Cleveland Plain Dealer Rachel Dissell, Brie Zeltner, The Plain Dealer In 2014, the city had contracted with a private inspector to assist with a backlog of cases. That brought the total number of qualified inspectors to two for an average of up to 500 cases per year, according to data analyzed for The Plain Dealer by The Kirwan Institute for the Study of Race and Ethnicity at Ohio State University.
Cleveland Plain Dealer By Rachel Dissell, Brie Zeltner With the help of data experts at Ohio State University’s Kirwan Institute for the Study of Race and Ethnicity, we pinpointed nearly 70 census tracts in the county — almost all in Cleveland or East Cleveland — where as many as 1 in 3 children are likely poisoned.
Cleveland Plain DealerBy Rachel Dissell, Brie Zeltner Here in Cleveland, where a multimillion-dollar taxpayer-funded plan is under way to improve the failing public schools, no one seems to be paying much attention to the lead factor.
Cleveland Plain DealerBy Rachel Dissell, Brie Zeltner
Cleveland Plain DealerBy Rachel Dissell, Brie Zeltner The real number of kids likely to be poisoned is staggering, according to an analysis The Kirwan Institute for Race and Ethnicity at Ohio State University recently completed for The Plain Dealer.
The Columbus Dispatch The events — on Sept. 30, Oct. 21, Nov. 18, Jan. 20 and Feb. 17 — will run from 6 to 8 p.m. at Downtown High School, 363 S. 4th St. All are free. On March 16, a daylong summit is planned for 8 a.m. to 3 p.m. at Columbus State. The college also will hold two business roundtables, on Nov. 30 and Feb. 29. Both will run from 6 to 8 p.m. at Columbus State’s Dublin learning center, 6805 Bobcat Way.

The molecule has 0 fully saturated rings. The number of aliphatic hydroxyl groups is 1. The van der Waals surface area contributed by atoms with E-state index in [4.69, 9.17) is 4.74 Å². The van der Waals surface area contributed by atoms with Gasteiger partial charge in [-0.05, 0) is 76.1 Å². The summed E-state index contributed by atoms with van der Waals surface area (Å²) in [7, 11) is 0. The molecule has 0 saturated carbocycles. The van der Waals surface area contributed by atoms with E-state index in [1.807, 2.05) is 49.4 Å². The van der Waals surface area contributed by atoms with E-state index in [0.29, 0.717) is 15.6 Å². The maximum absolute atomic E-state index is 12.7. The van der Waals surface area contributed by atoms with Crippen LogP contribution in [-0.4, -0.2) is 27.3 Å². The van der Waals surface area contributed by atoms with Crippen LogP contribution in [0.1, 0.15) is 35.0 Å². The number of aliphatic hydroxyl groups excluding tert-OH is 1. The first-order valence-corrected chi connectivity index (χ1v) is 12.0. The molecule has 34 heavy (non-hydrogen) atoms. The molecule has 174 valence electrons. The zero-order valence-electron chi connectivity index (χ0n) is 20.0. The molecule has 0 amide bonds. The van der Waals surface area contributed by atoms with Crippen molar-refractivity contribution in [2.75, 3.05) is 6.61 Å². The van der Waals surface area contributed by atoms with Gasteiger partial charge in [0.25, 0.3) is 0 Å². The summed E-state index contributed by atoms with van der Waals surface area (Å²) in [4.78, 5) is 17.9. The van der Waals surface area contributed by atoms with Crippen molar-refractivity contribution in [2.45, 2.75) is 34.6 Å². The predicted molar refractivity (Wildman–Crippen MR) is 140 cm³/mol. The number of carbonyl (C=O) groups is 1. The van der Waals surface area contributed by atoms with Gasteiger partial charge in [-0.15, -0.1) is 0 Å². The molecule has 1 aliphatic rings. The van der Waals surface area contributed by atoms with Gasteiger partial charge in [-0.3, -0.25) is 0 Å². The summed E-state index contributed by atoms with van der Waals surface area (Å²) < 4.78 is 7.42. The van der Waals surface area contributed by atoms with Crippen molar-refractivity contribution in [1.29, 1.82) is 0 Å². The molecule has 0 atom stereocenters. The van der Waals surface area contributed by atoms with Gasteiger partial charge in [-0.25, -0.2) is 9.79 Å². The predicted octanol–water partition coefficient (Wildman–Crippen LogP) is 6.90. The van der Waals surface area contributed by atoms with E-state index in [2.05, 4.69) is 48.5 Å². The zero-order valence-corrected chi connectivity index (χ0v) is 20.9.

The Board of State and Community Corrections of California (BSCC) has listed Kirwan Institute’s 2015 Implicit Bias Review as an important resource in reducing racial disparities. Their initiative is to create an equitable juvenile justice system.
Featured on Sojourners by Lisa Sharon Harper, A 2014 REPORT from the Kirwan Institute identifies a few key things we can do to dismantle the craziness. Here are four: 1. Take the free Harvard Implicit Association Test online.
Featured on Crooks & Liars by Karoli With all of the controversy about the weekend interruption of Bernie Sanders’ rally by Black Lives Matter activists, perhaps it’s worth refreshing memories about the timing and purpose of nonviolent action; specifically, why the timing will never be right and is always right.
MTV has launched a social justice campaign that aims to prompt young people to combat “hidden racial, gender and anti-LGBT bias” through a “seven-day racial bias cleanse.” The cleanse call to action is one part of the “Look Different” campaign launched by MTV; another aspect is a controversial new white privilege documentary MTV is slated to air soon.
Featured on WYSO Ohio The national study by the advocacy group Women Donors Network found 95 percent of the country’s elected prosecutors are white and 80 percent male. Ohio is no different. All of Ohio’s 88 county prosecutors are white, just 12 of those are women.
The Columbus Dispatch Earlier national studies also have pointed to troubling patterns in and around Columbus. That struggle, some observers say, can be obscured by the area’s growth and relatively low unemployment rate.
Next City The Supreme Court’s ruling on the Fair Housing Act in late June was seen by many as an acknowledgement of how racial discrimination continues to affect real estate — whether intentional or not. And from why police make arrests to how bosses review employees, unconscious (or implicit) bias has a widespread effect on minorities and women. As a result, it is much more difficult to insulate against — and educate about — than overt racism and sexism.
Columbus Dispatch  Black students are three times more likely to be expelled from school than white students, according to a report by the United Way of Central Ohio. The 2015 Champion of Children report, discussed at the Columbus Metropolitan Club on Wednesday afternoon, was compiled by the United Way, Community Research Partners and the Kirwan Institute at Ohio State University. About 300 people attended the luncheon event.
Raleigh News & Observer Implicit bias is a trending term of art in discussions of race relations. Attention to the concept has followed events in Ferguson, Staten Island and now McKinney, Texas. In plain words, implicit bias is an unconscious prejudice, an involuntary attitude or stereotype.